First Sunday in Lent

For Christ also suffered once for sins, the righteous for the unrighteous, to bring you to God. He was put to death in the body but made alive in the Spirit. After being made alive, he went and made proclamation to the imprisoned spirits— to those who were disobedient long ago when God waited patiently in the days of Noah while the ark was being built. In it only a few people, eight in all, were saved through water, and this water symbolizes baptism that now saves you also—not the removal of dirt from the body but the pledge of a clear conscience toward God. It saves you by the resurrection of Jesus Christ, who has gone into heaven and is at God’s right hand—with angels, authorities, and powers in submission to him.

1 Peter 3:18-22

Humans have an understandable aversion to suffering. Who in their right mind wants to endure any suffering for any reason, not me. I work as a chaplain for a hospice agency. The hospice philosophy is to help the patient have a good death, and one of the ways this is accomplished is by ensuring that there is little or no suffering as best we can. In hospice, we holistically achieve this by treating the patient physically, mentally, and spiritually.

Here we are at the start of Lent, a season that has, as its focus, the suffering of Jesus, and in this pericope from 1st Peter we face it head-on. Suffering has been a hallmark for Christianity for most of history. There was, and still is, this idea that we must suffer as Christ suffered to be good Christians. Well, I don’t think that is necessary. There is also this mistaken idea that God wants us to suffer and that God causes us to suffer. Again, I don’t see it this way.

This notion that suffering is a spiritual disciple has led to all sorts of abuse by the church and by others for centuries. This type of theology has allowed pastors to counsel women to remain in abusive relationships and others to abuse themselves to become closer to Christ. This type of theology is offensive. Christ suffered not to bring more suffering upon us but to save us from eternal suffering.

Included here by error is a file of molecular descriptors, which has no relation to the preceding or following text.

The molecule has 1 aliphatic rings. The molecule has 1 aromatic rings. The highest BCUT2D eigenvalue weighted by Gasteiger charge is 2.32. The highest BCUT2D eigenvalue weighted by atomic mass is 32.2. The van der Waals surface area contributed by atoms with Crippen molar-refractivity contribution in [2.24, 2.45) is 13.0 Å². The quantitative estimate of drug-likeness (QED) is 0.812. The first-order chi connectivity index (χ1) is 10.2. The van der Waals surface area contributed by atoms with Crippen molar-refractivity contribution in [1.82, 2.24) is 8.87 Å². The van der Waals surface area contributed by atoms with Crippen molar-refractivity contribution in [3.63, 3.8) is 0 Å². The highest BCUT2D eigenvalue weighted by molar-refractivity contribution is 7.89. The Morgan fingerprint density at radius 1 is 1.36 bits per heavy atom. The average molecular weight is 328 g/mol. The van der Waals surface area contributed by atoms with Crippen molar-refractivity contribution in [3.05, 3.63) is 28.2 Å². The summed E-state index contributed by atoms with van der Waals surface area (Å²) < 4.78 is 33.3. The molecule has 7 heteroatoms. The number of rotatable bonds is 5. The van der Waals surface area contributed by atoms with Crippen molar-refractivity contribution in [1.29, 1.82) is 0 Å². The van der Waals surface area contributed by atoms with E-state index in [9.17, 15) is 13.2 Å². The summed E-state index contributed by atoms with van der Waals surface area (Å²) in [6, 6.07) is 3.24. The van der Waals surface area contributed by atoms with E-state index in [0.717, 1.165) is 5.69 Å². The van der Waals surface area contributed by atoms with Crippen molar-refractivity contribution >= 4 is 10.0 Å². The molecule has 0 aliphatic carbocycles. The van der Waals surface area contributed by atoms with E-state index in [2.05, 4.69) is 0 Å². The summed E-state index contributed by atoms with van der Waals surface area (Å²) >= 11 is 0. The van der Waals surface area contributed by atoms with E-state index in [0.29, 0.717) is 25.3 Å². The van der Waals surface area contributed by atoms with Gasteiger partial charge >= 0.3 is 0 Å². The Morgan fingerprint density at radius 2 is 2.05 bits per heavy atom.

As I mentioned, there is also this idea that God causes human suffering. If this were true and God did cause human suffering, which is often unpredictable and undeserved, God becomes an arbitrary God who does not appear to love us. Can we trust such a god? If God does cause some to suffer, then, by some perverse sense of logic, humans would have little motivation to intervene to stop that suffering. Is this why we feel we do not have to address the suffering of others?

What is needed is a better understanding of suffering. The text from 1st Peter reminds us that Jesus suffered terribly before he died on the cross. God did not cause his suffering; instead, it resulted from Christ’s faithfulness to his reconciling mission. By suffering and dying, Jesus defeated death and suffering.

Through his life, suffering, death, and resurrection, Jesus has become the one who walks with us. There is no experience, be it a tragedy, triumph, joy, or sorrow that is unknown to Christ. Even in our suffering, be it by accident or by design, Jesus is with us. St. Paul, in his Letter to the Romans, says that “nothing is able to separate us from the Love of God in Christ Jesus” (Rom. 8:39).

In hospice, my aim is to relieve the spiritual suffering that many of my patients experience. For some, there is a feeling that God has abandoned them and, because of something they have done in the past, God is causing their illness. Some will find comfort in confession and forgiveness, and some find comfort in the knowledge that God is with them, and through his own life, Jesus walks along with them and understands. My role is to bear witness to the love of God through the suffering of Jesus Christ in their lives.

As we enter this season of Lent, we should not forget Christ’s passion. Most of us want to skip over the suffering parts of the story and jump right to the joy of Easter, and that is understandable. But what about the garden, betrayal, arrest, trial, and the cross? These events are essential to the story and should be embraced and not skipped over. Understanding how and why Jesus suffered is as necessary to the story as the resurrection. Understanding that Jesus suffered helps me in those times of suffering to know that I am not alone.


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